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by A.D. Garrett
C & R Crime, June 2013
432 pages
18.99 GBP
ISBN: 1780339798

Buy in the UK | Buy in Canada

Five years ago, promising young detective Kate Simms risked her career to help her colleague, Dr Nick Fennimore, forensic scientist with the National Crime Faculty, when his wife and daughter disappeared. Now she has finally made it back into CID, moved to Manchester and obtained her promotion to Chief Inspector. She is assigned to investigate a peak in heroin deaths over the last few months and she is under pressure to write a routine report until a celebrity dies and she is suddenly pushed into the limelight. The local forensic specialist is still convinced the deaths are nothing more than a statistical blip, but Simms is not so sure and so she calls Fennimore, now working at a university in Aberdeen, to ask for help. Together, they establish that the deaths are caused by an allergic reaction to the penicillin used to cut the drug and when a dealer is arrested and confesses to selling the drugs, it seems that the case is solved.

Then another body turns up; a girl, tortured, beaten beyond recognition, dumped in an alley and injected with the same batch of heroin, but not an addict. The owner of a local newly-opened "massage parlour" is the prime suspect until Fennimore notices an unusual pattern of injuries that reminds him of a previous case. Simms's superiors want her to charge the suspect and close the case, but following the injury pattern lead takes her and Fennimore across the country as they unearth a serial killer with a taste for S & M and victims who are unlikely even to be missed.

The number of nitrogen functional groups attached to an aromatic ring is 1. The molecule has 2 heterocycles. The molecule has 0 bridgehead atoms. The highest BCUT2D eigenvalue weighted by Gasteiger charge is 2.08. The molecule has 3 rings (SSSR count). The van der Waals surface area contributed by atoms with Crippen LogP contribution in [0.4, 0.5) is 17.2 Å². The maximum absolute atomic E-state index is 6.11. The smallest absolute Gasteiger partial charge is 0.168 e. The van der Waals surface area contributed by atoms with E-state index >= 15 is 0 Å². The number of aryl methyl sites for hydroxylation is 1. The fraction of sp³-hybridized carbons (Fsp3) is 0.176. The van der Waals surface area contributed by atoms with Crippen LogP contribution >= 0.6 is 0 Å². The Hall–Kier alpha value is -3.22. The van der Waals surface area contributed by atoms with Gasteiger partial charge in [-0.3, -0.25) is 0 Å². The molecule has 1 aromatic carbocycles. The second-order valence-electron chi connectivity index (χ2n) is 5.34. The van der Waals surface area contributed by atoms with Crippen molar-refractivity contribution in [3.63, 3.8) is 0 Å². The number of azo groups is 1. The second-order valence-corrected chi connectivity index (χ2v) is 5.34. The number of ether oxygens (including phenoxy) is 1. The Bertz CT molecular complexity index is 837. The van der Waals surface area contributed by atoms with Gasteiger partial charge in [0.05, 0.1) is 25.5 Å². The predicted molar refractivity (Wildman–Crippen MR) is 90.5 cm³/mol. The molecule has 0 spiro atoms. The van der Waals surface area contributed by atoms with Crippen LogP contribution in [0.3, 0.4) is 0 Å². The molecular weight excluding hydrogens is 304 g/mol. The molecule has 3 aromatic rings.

This book is set in the seamy underworld of prostitution and drug dealing. It does nothing to glamorise either and it has a realistic view of the routine nature of most police work. The casual acceptance of violence as a normal way of life is gritty, in places almost too gritty and not for those with a delicate stomach. Most of the characters, though, are well drawn and believable, from Spry, the budget-obsessed Superintendent to Candy, the heroin-addicted prostitute and mother of three children. The plot is complex and there are several threads of back story, not all completely explained, that maintain interest to the last page. There is obvious scope for more books exploring the relationship between Simms and Fennimore. And questions are left unanswered such as the identity of the mysterious Josh Brown and whether Will Fennimore will ever find his missing daughter. This all amounts to a good read, and I hope it will not be the last from this author.

Sylvia Maughan is a retired university lecturer, based in Bristol.

Reviewed by Sylvia Wilson, July 2013

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Contact: Yvonne Klein (ymk@reviewingtheevidence.com)

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